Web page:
The descent stage of the lunar module was intentionally left behind. On the plaque, it says: “Here men from the planet Earth first set foot upon the Moon. July 1969, A.D. We came in peace for all mankind”. Neil and Buzz also installed a mirror on the moon’s surface so that we can perform Lunar Laser Ranging experiments and measure how far away the moon is at all times; which is done by calculating how long it takes the beam to return to Earth.
8. The Eagle landed with only around 20 seconds of fuel left.
When the lunar module started its descent towards the moon, the systems were supposed to be on autopilot. Neil Armstrong sat back in case something went wrong, and as expected, something did go wrong. The guidance systems started to show errors as the descent was taking place. Neil took the controls and started the descent himself, since the system failures caused the lunar module to miss the designated landing zone. As the module was descending, the fuel was running extremely low. Neil had no choice but to perform the descent as slow as possible or he would have to abort the mission. After making it as far as they already had, both astronauts agreed that they would rather try than turn around.
The astronauts were supposed to land with 120 seconds worth of fuel left in the tanks but as the moon was fast approaching, the fuel tank was running low. The lunar module was still hovering 30 meters above the ground with 60 seconds of fuel left but thankfully, Neil was able to find a smooth landing spot. With barely 20 seconds worth of fuel left in the descent tank, the module touched the lunar surface and Neil was quoted saying: “Houston. The Eagle has landed”.
9. President Nixon had a speech ready in case things didn’t go as planned.
It was always a fear that something could malfunction and cause the mission to be a failure. President Nixon and his staff were well aware of the risks and the possibility that the men may never return to planet Earth. This is the reason why Collins was asked to stay behind and orbit the moon, as a precaution. In case the mission went south, Nixon had a speech ready and was also prepared to call the wives of the astronauts.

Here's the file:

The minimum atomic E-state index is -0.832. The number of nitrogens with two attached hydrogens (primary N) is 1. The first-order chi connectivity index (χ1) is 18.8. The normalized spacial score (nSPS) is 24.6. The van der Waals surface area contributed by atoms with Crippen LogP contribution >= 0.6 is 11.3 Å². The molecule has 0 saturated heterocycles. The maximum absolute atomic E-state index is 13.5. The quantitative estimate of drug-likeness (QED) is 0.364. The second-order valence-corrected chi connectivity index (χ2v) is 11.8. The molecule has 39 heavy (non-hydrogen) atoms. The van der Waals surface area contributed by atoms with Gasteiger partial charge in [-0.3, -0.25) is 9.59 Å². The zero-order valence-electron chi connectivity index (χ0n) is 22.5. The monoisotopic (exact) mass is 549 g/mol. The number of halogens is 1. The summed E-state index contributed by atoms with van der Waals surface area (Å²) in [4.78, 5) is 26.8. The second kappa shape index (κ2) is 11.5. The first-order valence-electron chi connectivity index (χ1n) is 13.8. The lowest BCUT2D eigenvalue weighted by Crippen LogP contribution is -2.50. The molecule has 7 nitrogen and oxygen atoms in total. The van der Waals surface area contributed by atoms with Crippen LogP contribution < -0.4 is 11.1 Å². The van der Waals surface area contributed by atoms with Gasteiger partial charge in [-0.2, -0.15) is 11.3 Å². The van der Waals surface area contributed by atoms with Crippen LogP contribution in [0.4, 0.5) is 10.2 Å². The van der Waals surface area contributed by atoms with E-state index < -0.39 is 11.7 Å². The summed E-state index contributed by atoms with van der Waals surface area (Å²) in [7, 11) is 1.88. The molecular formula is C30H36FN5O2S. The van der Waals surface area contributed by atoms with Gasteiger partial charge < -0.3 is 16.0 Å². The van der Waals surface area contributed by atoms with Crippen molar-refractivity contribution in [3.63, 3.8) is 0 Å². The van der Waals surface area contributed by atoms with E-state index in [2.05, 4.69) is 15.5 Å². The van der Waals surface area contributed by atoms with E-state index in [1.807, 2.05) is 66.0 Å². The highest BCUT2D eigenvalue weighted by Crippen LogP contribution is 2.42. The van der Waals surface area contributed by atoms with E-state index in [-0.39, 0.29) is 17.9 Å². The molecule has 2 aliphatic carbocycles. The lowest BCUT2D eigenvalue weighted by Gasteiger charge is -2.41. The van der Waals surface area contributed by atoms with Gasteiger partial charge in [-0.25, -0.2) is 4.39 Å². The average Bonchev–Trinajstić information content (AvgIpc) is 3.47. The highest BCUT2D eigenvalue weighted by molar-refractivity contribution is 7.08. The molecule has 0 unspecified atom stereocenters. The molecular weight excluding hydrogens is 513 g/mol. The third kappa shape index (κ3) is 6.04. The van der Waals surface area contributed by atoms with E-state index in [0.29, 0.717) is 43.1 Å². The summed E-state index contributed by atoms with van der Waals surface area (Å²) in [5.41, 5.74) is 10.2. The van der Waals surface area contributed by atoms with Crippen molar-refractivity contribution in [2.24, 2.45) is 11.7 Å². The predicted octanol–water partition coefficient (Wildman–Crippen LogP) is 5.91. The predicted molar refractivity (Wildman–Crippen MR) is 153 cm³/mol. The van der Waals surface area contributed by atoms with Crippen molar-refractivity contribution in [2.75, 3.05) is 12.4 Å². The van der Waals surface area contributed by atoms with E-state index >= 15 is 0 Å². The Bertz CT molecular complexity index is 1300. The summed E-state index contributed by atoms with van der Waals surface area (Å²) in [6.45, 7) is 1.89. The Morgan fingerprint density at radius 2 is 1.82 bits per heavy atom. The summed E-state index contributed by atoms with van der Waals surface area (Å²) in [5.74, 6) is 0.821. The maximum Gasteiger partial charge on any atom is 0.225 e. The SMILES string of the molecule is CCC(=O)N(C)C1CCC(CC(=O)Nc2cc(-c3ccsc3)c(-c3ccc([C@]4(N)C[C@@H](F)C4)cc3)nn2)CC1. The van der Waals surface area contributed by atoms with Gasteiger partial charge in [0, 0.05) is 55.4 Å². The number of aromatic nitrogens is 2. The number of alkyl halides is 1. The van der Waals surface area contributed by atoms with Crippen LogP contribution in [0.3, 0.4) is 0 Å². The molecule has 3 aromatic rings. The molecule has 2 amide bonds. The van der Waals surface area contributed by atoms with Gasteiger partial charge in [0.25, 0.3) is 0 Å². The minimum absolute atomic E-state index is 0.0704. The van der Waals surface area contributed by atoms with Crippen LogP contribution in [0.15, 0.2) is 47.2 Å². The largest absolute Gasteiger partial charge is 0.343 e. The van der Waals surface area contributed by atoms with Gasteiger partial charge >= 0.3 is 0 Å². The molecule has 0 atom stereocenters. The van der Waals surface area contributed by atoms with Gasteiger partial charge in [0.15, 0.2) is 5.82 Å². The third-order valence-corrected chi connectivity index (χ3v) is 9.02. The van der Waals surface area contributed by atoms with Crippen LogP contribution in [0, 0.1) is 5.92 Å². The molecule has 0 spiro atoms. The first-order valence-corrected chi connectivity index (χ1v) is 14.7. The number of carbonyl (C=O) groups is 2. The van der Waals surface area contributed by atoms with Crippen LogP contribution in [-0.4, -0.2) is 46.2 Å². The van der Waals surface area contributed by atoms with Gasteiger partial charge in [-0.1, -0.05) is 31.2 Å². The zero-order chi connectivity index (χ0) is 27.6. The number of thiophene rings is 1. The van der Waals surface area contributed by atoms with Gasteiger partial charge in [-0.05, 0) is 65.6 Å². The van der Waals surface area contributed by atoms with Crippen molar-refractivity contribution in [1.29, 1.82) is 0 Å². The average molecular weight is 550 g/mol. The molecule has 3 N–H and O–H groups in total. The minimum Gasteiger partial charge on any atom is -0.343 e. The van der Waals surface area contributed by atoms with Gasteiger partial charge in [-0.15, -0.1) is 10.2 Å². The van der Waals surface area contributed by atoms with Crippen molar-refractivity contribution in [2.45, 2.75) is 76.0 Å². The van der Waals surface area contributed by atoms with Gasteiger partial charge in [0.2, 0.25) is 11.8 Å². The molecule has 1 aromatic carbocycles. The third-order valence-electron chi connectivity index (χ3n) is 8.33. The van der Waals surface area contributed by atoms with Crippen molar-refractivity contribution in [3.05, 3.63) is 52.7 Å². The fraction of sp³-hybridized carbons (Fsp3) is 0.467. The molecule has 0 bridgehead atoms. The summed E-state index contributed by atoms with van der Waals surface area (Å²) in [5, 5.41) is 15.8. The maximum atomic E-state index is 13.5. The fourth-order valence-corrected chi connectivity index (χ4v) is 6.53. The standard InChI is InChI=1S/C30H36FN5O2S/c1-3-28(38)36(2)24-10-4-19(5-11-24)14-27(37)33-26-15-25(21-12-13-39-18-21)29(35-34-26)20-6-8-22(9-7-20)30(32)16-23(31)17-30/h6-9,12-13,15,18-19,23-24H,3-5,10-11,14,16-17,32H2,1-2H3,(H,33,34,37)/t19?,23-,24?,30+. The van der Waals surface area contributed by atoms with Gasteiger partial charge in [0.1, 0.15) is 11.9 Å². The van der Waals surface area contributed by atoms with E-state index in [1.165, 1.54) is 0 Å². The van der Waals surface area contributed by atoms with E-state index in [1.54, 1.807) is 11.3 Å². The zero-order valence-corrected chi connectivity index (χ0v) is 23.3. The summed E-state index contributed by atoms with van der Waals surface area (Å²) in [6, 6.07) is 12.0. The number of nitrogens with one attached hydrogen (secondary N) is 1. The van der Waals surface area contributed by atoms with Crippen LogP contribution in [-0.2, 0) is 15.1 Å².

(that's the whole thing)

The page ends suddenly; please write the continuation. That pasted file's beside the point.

It read: “Fate has ordained that the men who went to the moon to explore in peace will stay on the moon to rest in peace. These brave men, Neil Armstrong and Edwin Aldrin, know that there is no hope for their recovery. But they also know that their is hope for mankind in their sacrifice.”
Thankfully, the mission was successful and all three astronauts returned home safe and sound.
10. Upon their return, the astronauts didn’t get to reunite with their families right away. All three had to stay in quarantine for 21 days in case they’d brought home any lunar contagions.
Once safely back on Earth, the Apollo 11 astronauts had to contain their eagerness to meet their family members for 21 days. Although the mission was successful, NASA was unsure of any foreign contaminants or microorganisms. As a precaution, they recommended that the astronauts be quarantined and analyzed for three weeks before marking them as safe. Apollo 12 and 14 crew members were also quarantined. Today, astronauts don’t have to go through the painstaking process of being quarantined since by the time Apollo 15 mission was completed, it was determined that the moon had no contaminants in the explored areas.